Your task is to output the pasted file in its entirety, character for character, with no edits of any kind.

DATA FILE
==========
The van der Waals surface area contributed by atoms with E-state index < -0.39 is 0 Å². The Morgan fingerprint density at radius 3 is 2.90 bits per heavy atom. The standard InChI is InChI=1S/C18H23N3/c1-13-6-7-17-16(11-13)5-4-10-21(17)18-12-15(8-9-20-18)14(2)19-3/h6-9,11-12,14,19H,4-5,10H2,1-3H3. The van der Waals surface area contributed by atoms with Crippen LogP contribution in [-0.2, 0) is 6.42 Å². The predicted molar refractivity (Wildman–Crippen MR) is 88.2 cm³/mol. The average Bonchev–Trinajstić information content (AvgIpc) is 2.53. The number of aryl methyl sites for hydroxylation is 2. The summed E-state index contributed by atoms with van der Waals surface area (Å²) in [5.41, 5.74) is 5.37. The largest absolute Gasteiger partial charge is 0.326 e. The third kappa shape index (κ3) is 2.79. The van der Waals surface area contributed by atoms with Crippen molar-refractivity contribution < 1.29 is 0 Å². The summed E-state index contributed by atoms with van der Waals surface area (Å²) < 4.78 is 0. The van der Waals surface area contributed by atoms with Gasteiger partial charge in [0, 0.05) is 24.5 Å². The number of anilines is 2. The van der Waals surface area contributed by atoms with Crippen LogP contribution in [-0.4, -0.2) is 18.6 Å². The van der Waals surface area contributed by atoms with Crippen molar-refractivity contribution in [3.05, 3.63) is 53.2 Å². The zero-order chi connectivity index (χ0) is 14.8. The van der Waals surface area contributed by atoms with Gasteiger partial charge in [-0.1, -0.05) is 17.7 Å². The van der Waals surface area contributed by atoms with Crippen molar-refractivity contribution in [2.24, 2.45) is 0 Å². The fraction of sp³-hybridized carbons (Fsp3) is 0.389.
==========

The van der Waals surface area contributed by atoms with E-state index < -0.39 is 0 Å². The Morgan fingerprint density at radius 3 is 2.90 bits per heavy atom. The standard InChI is InChI=1S/C18H23N3/c1-13-6-7-17-16(11-13)5-4-10-21(17)18-12-15(8-9-20-18)14(2)19-3/h6-9,11-12,14,19H,4-5,10H2,1-3H3. The van der Waals surface area contributed by atoms with Crippen LogP contribution in [-0.2, 0) is 6.42 Å². The predicted molar refractivity (Wildman–Crippen MR) is 88.2 cm³/mol. The average Bonchev–Trinajstić information content (AvgIpc) is 2.53. The number of aryl methyl sites for hydroxylation is 2. The summed E-state index contributed by atoms with van der Waals surface area (Å²) in [5.41, 5.74) is 5.37. The largest absolute Gasteiger partial charge is 0.326 e. The third kappa shape index (κ3) is 2.79. The van der Waals surface area contributed by atoms with Crippen molar-refractivity contribution < 1.29 is 0 Å². The summed E-state index contributed by atoms with van der Waals surface area (Å²) < 4.78 is 0. The van der Waals surface area contributed by atoms with Gasteiger partial charge in [0, 0.05) is 24.5 Å². The number of anilines is 2. The van der Waals surface area contributed by atoms with Crippen LogP contribution in [-0.4, -0.2) is 18.6 Å². The van der Waals surface area contributed by atoms with Crippen molar-refractivity contribution in [3.05, 3.63) is 53.2 Å². The zero-order chi connectivity index (χ0) is 14.8. The van der Waals surface area contributed by atoms with Gasteiger partial charge in [-0.1, -0.05) is 17.7 Å². The van der Waals surface area contributed by atoms with Crippen molar-refractivity contribution in [2.24, 2.45) is 0 Å². The fraction of sp³-hybridized carbons (Fsp3) is 0.389.